Generic “diversity panels” are boring.
Header image: “Backstage” by Gabriel Garcia Marengo. CC-BY.I get it: you schedule “Women in Gaming” and “Disability in Genre Fiction” with the best of intentions. You know these are hot topics of discussion in the fandom community right now, and you want your con to add to the conversation.
But these generic panels don’t so much add to the conversation as recap it. It’s impossible to go into a subject as broad as “Race In Science Fiction” in any depth in a one-hour slot, and without knowing how well the audience has educated themselves on the topic, the panelists generally just end up summarizing the background reading.
What makes this worse for panelists is that, as members of underrepresented groups, we’re in high demand for this kind of “diversity homework.” We get scheduled for these panels instead of panels on subjects related to our actual expertise or current projects. While folks with more privilege get scheduled for memorable topics that will help them raise their profile and promote their work, we’re stuck explaining Empathy 101 to folks who could just as easily look it up on Tumblr.
So if ignoring diversity topics completely isn’t the answer, but including diversity programming isn’t good enough either, what’s a programming head to do?
The very best thing you can do is make sure you have a diverse concom, especially on your programming and safety teams. A diverse team can help you develop engaging panel topics and recruit underrepresented panelists.
But getting underrepresented people to volunteer when you don’t have many to start with can be tough. Developing panel topics that will actually contribute meaningfully to ongoing conversations about diversity in the SFF community is a good first step.
A good diversity panel doesn’t try to tackle the entire ‘diversity issue’ in a single hour. Instead, choose a more focused topic that will give panelists a chance to share their perspective and experience while grounding the discussion in something concrete, so it’s accessible to an audience that hasn’t necessarily done all their homework.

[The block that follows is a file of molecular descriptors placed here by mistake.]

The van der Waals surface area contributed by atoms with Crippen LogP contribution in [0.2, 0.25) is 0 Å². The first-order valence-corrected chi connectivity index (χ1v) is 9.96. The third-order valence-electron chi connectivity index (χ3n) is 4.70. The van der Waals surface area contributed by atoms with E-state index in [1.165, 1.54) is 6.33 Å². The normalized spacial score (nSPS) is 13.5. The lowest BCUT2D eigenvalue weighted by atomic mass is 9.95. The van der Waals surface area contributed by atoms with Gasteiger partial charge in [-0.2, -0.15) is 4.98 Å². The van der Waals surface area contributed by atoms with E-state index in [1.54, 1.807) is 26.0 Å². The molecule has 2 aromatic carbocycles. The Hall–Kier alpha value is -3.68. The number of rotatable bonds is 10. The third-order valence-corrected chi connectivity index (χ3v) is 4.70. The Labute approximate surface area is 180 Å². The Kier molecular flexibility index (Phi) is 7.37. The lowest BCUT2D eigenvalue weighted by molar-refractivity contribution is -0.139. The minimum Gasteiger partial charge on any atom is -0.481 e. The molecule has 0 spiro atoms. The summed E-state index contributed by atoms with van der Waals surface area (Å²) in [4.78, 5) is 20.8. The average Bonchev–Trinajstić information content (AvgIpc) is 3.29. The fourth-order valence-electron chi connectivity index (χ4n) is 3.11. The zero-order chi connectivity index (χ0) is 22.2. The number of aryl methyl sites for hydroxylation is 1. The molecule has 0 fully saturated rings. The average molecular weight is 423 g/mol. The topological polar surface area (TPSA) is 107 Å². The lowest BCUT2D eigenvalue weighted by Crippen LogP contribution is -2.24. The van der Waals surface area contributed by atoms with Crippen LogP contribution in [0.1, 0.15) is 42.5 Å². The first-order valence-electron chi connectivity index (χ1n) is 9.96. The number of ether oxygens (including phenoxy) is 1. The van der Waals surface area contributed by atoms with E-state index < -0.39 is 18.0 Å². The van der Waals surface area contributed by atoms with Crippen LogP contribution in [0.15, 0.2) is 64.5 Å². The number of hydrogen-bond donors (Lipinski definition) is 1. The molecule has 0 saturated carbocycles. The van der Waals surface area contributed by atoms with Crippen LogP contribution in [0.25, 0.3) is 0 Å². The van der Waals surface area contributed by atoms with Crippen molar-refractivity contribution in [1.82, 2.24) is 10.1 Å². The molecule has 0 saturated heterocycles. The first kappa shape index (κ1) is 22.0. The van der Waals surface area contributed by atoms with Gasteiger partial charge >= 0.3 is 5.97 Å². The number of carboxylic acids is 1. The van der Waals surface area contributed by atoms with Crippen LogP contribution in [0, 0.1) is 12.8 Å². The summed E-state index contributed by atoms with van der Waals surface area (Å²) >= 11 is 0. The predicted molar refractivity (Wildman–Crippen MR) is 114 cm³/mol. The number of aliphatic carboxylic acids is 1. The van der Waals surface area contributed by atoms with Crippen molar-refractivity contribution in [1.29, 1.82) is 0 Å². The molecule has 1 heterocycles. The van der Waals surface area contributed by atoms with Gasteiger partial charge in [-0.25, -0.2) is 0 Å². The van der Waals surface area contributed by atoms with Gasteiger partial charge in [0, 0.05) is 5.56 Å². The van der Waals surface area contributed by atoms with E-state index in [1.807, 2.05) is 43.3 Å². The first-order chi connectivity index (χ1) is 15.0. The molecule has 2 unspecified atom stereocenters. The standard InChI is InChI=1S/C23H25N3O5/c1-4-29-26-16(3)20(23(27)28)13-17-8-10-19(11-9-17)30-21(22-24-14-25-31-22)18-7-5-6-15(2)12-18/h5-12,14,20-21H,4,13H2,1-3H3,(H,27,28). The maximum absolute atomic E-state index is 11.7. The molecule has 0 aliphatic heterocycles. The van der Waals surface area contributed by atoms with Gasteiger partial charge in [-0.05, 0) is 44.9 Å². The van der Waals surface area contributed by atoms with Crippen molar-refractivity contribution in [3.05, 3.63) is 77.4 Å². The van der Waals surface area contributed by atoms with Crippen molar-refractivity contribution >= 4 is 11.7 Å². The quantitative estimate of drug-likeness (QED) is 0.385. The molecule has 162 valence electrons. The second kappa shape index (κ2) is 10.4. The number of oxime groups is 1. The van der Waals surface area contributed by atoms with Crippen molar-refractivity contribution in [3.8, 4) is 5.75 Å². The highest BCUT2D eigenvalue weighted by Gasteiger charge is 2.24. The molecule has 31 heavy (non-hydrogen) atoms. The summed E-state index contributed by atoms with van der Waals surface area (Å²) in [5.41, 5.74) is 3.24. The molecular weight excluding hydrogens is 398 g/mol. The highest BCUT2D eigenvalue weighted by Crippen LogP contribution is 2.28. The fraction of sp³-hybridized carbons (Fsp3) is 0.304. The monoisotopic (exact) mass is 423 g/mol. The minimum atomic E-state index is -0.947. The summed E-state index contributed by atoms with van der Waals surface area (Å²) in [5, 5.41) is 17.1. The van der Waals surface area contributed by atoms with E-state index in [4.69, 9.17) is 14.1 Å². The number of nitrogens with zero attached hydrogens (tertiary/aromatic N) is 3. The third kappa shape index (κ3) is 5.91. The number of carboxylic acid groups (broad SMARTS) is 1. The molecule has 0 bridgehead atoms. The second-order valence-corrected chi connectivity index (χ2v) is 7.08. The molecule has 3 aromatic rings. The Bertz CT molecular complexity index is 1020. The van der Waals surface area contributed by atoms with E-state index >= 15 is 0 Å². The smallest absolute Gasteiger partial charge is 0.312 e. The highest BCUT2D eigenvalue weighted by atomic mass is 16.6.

I asked folks on Twitter for some examples of diversity panels they’d like to see, and we came up with some examples.
Instead Of Disability In Genre Fiction:
- Accessibility in Futuristic Societies
- Re-Inventing The Wheelchair: Assistive Devices in Science Fiction And Fantasy
- Positive Portrayals of Neuroatypicality in Genre Fiction: who’s doing it right and what we’d like to see
- Protagonists With Post-Traumatic Stress Disorder
- Medicine After The End Of The World: Managing Chronic Conditions and Serious Illness After The Apocalypse
Instead of Gender In Genre Fiction:
- Marginalized Perspectives On Mass Surveillance
- Science Fiction and the Future of Childbirth (careful not to be cis-normative!)
- Beyond The Boob Window: Practical and Stylish Fighting Clothes For Your Intrepid Heroine
- Toxic Masculinity As Villain (This panel was proposed and led by @Sinboy at Readercon. Check out the full panel description here. Or watch the panel on Youtube, courtesy Scott Edelman. (h/t @rosefox))
- Saving The World After Fifty: Celebrating Genre Fiction’s Silver-Haired Heroines